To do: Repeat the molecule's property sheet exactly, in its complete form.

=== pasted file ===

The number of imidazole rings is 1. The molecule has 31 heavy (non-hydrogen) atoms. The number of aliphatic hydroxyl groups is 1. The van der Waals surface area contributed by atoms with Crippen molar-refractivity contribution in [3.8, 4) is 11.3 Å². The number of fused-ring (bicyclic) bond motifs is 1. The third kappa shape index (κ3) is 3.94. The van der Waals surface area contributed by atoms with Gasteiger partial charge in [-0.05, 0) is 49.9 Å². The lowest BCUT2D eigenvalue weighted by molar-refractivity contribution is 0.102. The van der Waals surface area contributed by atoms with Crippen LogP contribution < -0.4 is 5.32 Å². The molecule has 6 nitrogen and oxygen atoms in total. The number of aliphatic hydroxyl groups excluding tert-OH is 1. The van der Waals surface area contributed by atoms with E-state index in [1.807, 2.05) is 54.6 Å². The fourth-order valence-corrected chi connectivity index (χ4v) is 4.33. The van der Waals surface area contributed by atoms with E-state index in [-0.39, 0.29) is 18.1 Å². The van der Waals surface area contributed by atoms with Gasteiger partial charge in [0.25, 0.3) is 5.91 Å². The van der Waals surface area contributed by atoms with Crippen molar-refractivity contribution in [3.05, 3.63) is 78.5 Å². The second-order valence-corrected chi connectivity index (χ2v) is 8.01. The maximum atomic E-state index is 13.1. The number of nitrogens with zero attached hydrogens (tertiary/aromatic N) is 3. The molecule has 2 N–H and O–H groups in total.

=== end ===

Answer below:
The number of imidazole rings is 1. The molecule has 31 heavy (non-hydrogen) atoms. The number of aliphatic hydroxyl groups is 1. The van der Waals surface area contributed by atoms with Crippen molar-refractivity contribution in [3.8, 4) is 11.3 Å². The number of fused-ring (bicyclic) bond motifs is 1. The third kappa shape index (κ3) is 3.94. The van der Waals surface area contributed by atoms with Gasteiger partial charge in [-0.05, 0) is 49.9 Å². The lowest BCUT2D eigenvalue weighted by molar-refractivity contribution is 0.102. The van der Waals surface area contributed by atoms with Crippen LogP contribution < -0.4 is 5.32 Å². The molecule has 6 nitrogen and oxygen atoms in total. The number of aliphatic hydroxyl groups excluding tert-OH is 1. The van der Waals surface area contributed by atoms with E-state index in [1.807, 2.05) is 54.6 Å². The fourth-order valence-corrected chi connectivity index (χ4v) is 4.33. The van der Waals surface area contributed by atoms with E-state index in [-0.39, 0.29) is 18.1 Å². The van der Waals surface area contributed by atoms with Gasteiger partial charge in [0.25, 0.3) is 5.91 Å². The van der Waals surface area contributed by atoms with Crippen molar-refractivity contribution in [3.05, 3.63) is 78.5 Å². The second-order valence-corrected chi connectivity index (χ2v) is 8.01. The maximum atomic E-state index is 13.1. The number of nitrogens with zero attached hydrogens (tertiary/aromatic N) is 3. The molecule has 2 N–H and O–H groups in total.